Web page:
Album reviews: Baghdad and Urban Sutra by Celt Islam
Sufi dub artist Muhammad Abdullah Hamza aka Celt Islam has released two albums in very close succession, Baghdad early in 2012 and Urban Sutra in March 2012.
I really like the artwork on Baghdad – I find it more inviting than Celt Islam‘s usual black and green livery. Possibly the change of style is because it was released on a different label, Ajnavision Records, rather than Urban Sedated. Celt Islam‘s releases are always generous with tracks – Baghdad has twelve. There are the expected strong dubby basslines, grooving tablas, Eastern-inflected atmospherics and sufi-flavoured track titles such as Wahdaat ul Wajood (Unity of Being) and Mureed . As ever, there are collaborations with other artists such as The Renegade Sufi and Bongo Chill. Overall, this album has a chilled, head-nodding, old school, trippy dub feel.
Urban Sutra, with its more traditional, green and black artwork, takes us elsewhere; it has a harder, driving, tone with more of a dubstep influence. Most of the other elements are similar, with the usual collaborators, tablas, Eastern melodic explorations, sufistic track titles (Sufi Dub, Ali Mawla, Futuwwa, for example) and relentless bass pressure. The sound is definitely more electronic than Baghdad‘s more laid back dub stylings. Once again, Celt Islam is generous with the tunes – there are fourteen.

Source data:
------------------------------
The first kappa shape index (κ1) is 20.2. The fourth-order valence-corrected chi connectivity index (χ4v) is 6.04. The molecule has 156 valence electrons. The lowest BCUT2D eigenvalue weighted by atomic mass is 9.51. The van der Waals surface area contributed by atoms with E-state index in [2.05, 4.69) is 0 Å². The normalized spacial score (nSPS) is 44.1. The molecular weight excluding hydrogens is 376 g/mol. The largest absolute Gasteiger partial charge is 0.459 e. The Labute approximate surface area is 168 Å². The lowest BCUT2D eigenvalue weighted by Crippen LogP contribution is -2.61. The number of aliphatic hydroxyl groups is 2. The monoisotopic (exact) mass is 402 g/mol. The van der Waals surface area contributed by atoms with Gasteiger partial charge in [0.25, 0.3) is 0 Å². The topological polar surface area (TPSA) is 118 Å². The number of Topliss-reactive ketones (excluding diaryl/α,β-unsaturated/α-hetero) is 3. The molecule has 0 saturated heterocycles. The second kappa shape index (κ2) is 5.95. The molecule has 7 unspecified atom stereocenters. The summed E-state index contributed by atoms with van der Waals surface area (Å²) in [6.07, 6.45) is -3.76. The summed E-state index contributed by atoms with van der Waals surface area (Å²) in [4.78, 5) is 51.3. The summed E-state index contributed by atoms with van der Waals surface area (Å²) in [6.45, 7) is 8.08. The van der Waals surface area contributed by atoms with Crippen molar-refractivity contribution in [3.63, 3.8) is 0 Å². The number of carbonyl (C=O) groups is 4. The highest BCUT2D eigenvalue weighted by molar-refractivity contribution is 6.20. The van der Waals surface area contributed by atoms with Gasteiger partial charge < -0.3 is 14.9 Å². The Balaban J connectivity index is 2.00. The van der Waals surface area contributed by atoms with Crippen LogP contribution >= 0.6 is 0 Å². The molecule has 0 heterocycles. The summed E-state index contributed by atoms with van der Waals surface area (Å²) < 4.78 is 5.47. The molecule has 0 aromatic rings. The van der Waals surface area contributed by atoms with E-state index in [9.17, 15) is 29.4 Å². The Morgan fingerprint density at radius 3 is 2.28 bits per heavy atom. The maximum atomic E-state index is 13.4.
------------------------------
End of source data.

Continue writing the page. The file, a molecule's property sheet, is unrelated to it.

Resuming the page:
There’s not a duff tune on either album – they’re both excellent collections, albeit with different feels. They’re both albums you could play right through (does anyone do that any more?) without being bored. Both albums are well recorded and sound great. You should buy them!